Changing the subject– to LIGHT– To recognize & honor the world-changing illuminations of Naturalist, Peter Warshall (laid to rest April 28, 2013)

Image
 

Peter Warshall

Light and beauty

“The naturalist’s task,” Warshall began, “is to observe without human-centered thoughts and human-centered agendas, to observe with a Gaian perspective and with the perspective of the organisms you’re watching. The naturalist considers all species in space/time as equally beautiful.” There’s a connection between art and science—between the poetic organization of thought and the pragmatic organization of thought. Light operates at a distance. That inspires anticipation, which becomes yearning, which becomes desire, which becomes hope, which generates transcendence. When an image becomes transcendent for you, it becomes part of how you perceive. “The Sun is the initiator of all sugars.”

Starting 250 million years ago, life rebelled and began generating its own light. There are 40 different kinds of bioluminescence, used for mate attraction, for baiting prey, for deceit. “Danger and beauty always go together. Deceit—not truth—is beauty. A term some art critics use is ‘abject beauty.’” Humans began the second light rebellion by harnessing fire a million years ago. Then came electric lights in the 1880s, and we transformed the light regime and hence behavior of many species. Artists like James Turrell shifted art from reflected light to emitted light, and that is increasingly the norm as we spend our days with screens radiating information into our eyes.

Our eyes are pockets of ocean that let us perceive only a portion of the Sun’s spectrum of light. Bees, with their crystal eyes, see in the ultraviolet. Snakes perceive infrared, and so do some insects that can detect the heat of a forest fire from 40 miles away.

Bowerbird males create elaborate art galleries, even devising forced perspective, to impress females. Young male bowerbirds watch the process for four years to learn the art. Throughout nature, watch for bold patterns of white, black, and red, which usually signal danger.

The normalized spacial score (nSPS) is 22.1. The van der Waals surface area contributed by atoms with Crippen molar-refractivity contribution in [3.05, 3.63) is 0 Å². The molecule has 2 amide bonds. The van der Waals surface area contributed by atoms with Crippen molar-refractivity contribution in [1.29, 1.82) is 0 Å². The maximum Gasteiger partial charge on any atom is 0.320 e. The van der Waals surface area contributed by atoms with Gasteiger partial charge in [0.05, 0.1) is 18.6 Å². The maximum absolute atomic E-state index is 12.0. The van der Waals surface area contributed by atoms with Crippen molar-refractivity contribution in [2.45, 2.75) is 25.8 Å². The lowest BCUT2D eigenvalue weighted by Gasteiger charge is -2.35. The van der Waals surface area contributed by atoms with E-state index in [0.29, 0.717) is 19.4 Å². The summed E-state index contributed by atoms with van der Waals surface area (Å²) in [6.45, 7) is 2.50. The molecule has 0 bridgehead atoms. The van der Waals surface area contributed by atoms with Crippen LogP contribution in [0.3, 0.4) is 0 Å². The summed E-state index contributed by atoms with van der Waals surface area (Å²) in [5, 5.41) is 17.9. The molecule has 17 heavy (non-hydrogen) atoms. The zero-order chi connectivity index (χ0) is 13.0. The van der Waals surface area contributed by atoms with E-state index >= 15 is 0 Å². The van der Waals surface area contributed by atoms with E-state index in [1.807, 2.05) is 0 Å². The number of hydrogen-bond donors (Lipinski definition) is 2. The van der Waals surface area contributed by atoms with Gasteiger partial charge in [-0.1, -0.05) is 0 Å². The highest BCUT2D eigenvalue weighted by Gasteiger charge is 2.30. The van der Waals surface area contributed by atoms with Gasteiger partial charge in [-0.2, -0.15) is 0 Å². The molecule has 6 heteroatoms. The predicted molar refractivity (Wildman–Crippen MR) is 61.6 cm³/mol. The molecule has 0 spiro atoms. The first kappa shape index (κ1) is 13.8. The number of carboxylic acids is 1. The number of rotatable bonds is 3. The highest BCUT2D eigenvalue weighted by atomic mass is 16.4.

Every day there is a brief time without danger. At twilight—as daylight shifts to night—all life pauses. “That moment has a contemplative beauty that we cherish. It is a moment of Gaian aesthetic.”

Warshall’s talk, and his life, have been a convergence of art and science. Asked about how scientists could learn more about art, Warshall suggested they go to an art class and learn how to draw. As for how artists can learn more of science, he had two words:

“Outdoors. Look.”

— by Stewart Brand

Advertisements

About SimoneLazzeriEllis

Hello, I am a person in the after post modern world; a poet, author, film maker, & arts journalist by trade. I'm broke. I guess I'm a story teller and observer. The stories are all true, the reviews my best educated guess or rants in the middle of the night or behind a pony wall in a news room. You may disagree with what I say vehemently or not give a shit, or hey maybe awaken me anew with your Imagination and change boh our future-- yeah, I'd dig that-- .
This entry was posted in Political Human Planet and tagged , , , , , , . Bookmark the permalink.

Leave a Reply

Fill in your details below or click an icon to log in:

WordPress.com Logo

You are commenting using your WordPress.com account. Log Out / Change )

Twitter picture

You are commenting using your Twitter account. Log Out / Change )

Facebook photo

You are commenting using your Facebook account. Log Out / Change )

Google+ photo

You are commenting using your Google+ account. Log Out / Change )

Connecting to %s